9. NOMINATION PROCESS: THE ERA OF ENDLESS REFORM (1972-present) • MOST RECENT DEVELOPMENTS • More and more frontloading • % of delegates selected by the 7th week of the primary/caucus season • 1972 D 17%, R 17% • 1980 D 43%, R 37% • 1992 D 43%, R 46% • 1996 D 74%, R 77% • 2000 D 65%, R 68%

  10. NOMINATION PROCESS: THE ERA OF ENDLESS REFORM (1972-present • Front-loading continued • Dates on which winning candidates clinched nominations • 1972 Democrat July 11th (during convention) • 1976 Democrat June 24th, Republican August 16th (during convention) • 1980 Democrat June 3rd, Republican May 24th • 1984 Democrat June 6th • 1988 Democrat June 7th, Republican April 26th • 1992 Democrat June 2nd, Republican May 5th • 1996 Republican March 26th • 2000 Democrat and Republican, March 14 • 2004 Democrat March 13 • 2008 Democrat June 3, Republican March 5th

  11. NOMINATION PROCESS: THE ERA OF ENDLESS REFORM (1972-present) • Possible Effects of Frontloading • 1.) Quality and quantity of voter information bad • 2.) Candidates forced to drop out before becoming known • 3.) “Invisible primary” and media interpretation more important • 4.) Multiple races on each day means “tarmac” campaigning • 5.) Locking in early front runner • 6.) Long interregnum period • --bad news for candidates dependent on Federal funds

  12. PROPOSED REFORMS TO NOMINATION PROCESS • COMPREHENSIVE • 1.) National primary • 2.) Regional primary • 3.) Delaware plan (small states first) • 4.) Reversing order of convention, primaries

  13. GENERAL ELECTION:Criticisms of Electoral College • 1.) The “faithless elector” problem • 2.) The “wrong winner” problem--- • Happened only in 1824, 1888, and 2000(1876 was a different story) • 3.) Distorts candidate decisions of where and how to campaign • Following 18 states got no visits from pres. Candidates in 2000: • WY, AK, VT, ND, SD, MT, RI, ID, HI, NE, UT, KS, MS, OK, CT, CO, SC, VA • Following 10 states got double-digit visits from pres. Candidates: • IA, TN, WI, MO, MI, OH, IL, PA, FL, CA • NY only got 7, GA only 6, TX only 3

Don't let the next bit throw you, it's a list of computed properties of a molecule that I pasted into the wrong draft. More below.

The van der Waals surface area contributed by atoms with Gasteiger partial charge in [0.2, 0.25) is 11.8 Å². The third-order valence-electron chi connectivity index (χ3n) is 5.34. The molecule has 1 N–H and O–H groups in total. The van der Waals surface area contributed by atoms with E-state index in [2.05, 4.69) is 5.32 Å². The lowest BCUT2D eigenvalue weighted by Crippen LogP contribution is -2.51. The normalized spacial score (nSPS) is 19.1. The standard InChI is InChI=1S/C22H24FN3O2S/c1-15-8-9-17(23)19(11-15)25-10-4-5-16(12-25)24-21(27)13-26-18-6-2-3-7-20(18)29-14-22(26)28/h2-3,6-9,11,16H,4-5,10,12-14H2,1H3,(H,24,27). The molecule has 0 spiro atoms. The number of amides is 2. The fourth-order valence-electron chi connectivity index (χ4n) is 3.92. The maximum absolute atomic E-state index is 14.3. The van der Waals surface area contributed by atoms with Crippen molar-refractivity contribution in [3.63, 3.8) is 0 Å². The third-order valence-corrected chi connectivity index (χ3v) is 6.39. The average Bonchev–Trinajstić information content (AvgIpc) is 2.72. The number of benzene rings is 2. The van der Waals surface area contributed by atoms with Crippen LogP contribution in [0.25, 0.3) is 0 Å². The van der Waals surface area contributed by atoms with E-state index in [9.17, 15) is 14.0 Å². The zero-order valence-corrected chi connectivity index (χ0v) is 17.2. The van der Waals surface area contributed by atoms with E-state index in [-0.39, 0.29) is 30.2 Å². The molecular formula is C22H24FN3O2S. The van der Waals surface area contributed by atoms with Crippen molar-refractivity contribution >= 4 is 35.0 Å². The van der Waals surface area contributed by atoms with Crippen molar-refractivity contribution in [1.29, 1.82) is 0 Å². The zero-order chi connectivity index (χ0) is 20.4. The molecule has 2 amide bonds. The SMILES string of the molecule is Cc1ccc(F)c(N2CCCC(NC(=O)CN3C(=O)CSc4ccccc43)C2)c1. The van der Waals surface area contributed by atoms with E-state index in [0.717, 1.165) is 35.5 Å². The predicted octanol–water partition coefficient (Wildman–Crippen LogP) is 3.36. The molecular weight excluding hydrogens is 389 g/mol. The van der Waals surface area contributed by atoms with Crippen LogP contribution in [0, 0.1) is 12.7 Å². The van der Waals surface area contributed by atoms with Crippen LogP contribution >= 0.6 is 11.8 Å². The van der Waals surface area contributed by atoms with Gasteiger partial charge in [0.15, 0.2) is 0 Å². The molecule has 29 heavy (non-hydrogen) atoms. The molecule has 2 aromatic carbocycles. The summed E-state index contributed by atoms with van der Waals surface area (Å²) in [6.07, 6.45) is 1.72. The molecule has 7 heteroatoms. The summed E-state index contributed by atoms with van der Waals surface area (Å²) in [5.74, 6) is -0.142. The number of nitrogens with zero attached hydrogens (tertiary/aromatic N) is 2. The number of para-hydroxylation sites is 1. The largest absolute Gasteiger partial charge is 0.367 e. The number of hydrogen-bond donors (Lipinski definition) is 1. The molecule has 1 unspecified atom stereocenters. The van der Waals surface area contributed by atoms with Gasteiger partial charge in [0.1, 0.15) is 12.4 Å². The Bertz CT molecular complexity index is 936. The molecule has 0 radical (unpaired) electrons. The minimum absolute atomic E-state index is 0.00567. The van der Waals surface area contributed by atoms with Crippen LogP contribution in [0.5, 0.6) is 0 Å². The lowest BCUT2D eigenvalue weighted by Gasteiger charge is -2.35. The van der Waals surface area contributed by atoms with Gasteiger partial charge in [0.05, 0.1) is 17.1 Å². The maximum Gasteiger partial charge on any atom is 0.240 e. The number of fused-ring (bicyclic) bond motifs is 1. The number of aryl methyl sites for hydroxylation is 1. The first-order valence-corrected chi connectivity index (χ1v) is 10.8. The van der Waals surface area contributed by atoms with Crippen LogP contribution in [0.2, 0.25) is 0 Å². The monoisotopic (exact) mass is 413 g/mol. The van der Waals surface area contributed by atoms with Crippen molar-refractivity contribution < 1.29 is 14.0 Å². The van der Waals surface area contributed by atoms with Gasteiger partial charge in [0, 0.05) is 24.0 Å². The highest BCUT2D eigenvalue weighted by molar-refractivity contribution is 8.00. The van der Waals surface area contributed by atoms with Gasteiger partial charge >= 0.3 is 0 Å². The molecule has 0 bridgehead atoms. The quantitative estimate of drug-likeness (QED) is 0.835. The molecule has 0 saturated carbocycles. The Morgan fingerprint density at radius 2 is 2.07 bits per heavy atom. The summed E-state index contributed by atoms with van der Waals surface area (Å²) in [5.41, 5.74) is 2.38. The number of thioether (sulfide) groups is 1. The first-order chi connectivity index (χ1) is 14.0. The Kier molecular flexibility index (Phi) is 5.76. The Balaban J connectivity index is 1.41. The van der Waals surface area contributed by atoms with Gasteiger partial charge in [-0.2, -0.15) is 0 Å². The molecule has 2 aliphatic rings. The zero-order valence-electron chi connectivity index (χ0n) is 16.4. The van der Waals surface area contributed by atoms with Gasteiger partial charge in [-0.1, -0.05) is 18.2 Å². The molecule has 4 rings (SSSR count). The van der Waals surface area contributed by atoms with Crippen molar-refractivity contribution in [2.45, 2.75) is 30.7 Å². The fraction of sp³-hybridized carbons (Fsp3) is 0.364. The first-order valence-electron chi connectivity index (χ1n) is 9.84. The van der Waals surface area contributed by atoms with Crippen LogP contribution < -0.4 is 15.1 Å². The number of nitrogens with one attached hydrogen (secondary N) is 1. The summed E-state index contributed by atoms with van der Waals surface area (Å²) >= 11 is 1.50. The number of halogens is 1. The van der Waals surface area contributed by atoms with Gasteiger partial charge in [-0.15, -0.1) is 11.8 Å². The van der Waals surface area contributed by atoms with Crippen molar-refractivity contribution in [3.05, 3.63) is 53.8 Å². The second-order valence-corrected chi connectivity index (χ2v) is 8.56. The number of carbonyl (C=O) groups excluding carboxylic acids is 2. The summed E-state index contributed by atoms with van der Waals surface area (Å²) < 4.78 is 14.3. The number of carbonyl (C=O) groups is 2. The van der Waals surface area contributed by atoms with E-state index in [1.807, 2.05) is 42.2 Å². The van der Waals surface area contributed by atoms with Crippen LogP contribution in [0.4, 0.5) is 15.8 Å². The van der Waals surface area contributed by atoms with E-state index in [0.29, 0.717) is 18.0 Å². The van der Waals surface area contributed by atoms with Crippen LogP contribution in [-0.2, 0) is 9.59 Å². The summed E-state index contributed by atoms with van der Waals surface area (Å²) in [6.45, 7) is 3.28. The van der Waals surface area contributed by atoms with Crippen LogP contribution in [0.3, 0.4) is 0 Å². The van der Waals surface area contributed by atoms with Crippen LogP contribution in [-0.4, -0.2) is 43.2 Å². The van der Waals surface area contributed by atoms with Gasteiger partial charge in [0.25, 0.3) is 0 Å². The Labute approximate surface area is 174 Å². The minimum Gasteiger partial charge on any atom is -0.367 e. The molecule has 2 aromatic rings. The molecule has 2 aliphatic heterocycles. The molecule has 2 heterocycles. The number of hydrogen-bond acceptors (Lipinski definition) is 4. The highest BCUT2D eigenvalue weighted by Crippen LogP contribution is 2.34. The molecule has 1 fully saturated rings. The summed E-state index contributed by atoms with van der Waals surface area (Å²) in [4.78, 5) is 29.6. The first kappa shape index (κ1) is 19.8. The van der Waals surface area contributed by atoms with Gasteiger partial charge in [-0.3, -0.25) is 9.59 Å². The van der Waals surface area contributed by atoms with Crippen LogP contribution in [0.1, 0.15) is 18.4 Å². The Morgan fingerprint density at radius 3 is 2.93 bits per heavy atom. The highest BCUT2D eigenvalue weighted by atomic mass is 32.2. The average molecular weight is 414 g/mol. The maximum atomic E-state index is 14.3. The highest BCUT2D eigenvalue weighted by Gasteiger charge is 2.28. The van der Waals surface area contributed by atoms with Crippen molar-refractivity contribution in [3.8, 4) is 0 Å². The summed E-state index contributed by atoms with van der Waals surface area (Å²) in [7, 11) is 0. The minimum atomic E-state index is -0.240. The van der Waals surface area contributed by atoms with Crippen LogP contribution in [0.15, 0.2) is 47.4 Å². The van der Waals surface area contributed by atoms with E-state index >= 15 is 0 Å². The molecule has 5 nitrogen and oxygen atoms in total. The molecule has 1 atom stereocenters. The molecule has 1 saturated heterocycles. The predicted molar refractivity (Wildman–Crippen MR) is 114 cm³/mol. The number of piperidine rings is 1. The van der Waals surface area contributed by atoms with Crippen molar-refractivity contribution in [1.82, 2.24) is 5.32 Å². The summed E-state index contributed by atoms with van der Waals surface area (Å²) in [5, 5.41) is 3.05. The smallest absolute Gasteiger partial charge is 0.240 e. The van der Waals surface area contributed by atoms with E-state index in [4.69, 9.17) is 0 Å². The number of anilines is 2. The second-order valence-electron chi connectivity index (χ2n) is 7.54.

14. GENERAL ELECTION: C Criticisms of EC continued • 4.) The turnout problem (may affect other races?) • 5.) The discouraging third party problem (related to the negative campaigning problem and the narrow ideology problem)

  15. ELECTORAL COLLEGE: Alternatives? • 1.) Eliminate winner take all---congressional district plan • ---proportional plan • 2.) Direct election • ---how to determine winner? • ---plurality? Runoff? Instant runoff?

  16. TRANSITIONS • Arguments for and against bringing campaign veterans into governing teamFOR: passion, loyalty, intimate knowledge of new pres., sense of public mandateAGAINST: combat mentality, arrogance, distance from DC, lack of technical expertise

  17. TRANSITIONS • What will need to be done first1.) Appointments to WHO, EOP, and Cabinet2.) Get them confirmed3.) Own budget for new FY4.) Joint session speech/proposals5.) National security handoff

  18. TRANSITIONS • Collective wisdom from transition veterans:1.) Fill WH staff first, even though media likes Cabinet better2.) Don’t commit to staff cuts3.) Even though anything can happen, set 1st year priorities and focus appts. Accordingly • 4.) The dangers of “friendly” transitions5.) Listen to the outgoing folks, even though you think they hate you and they’re stupid!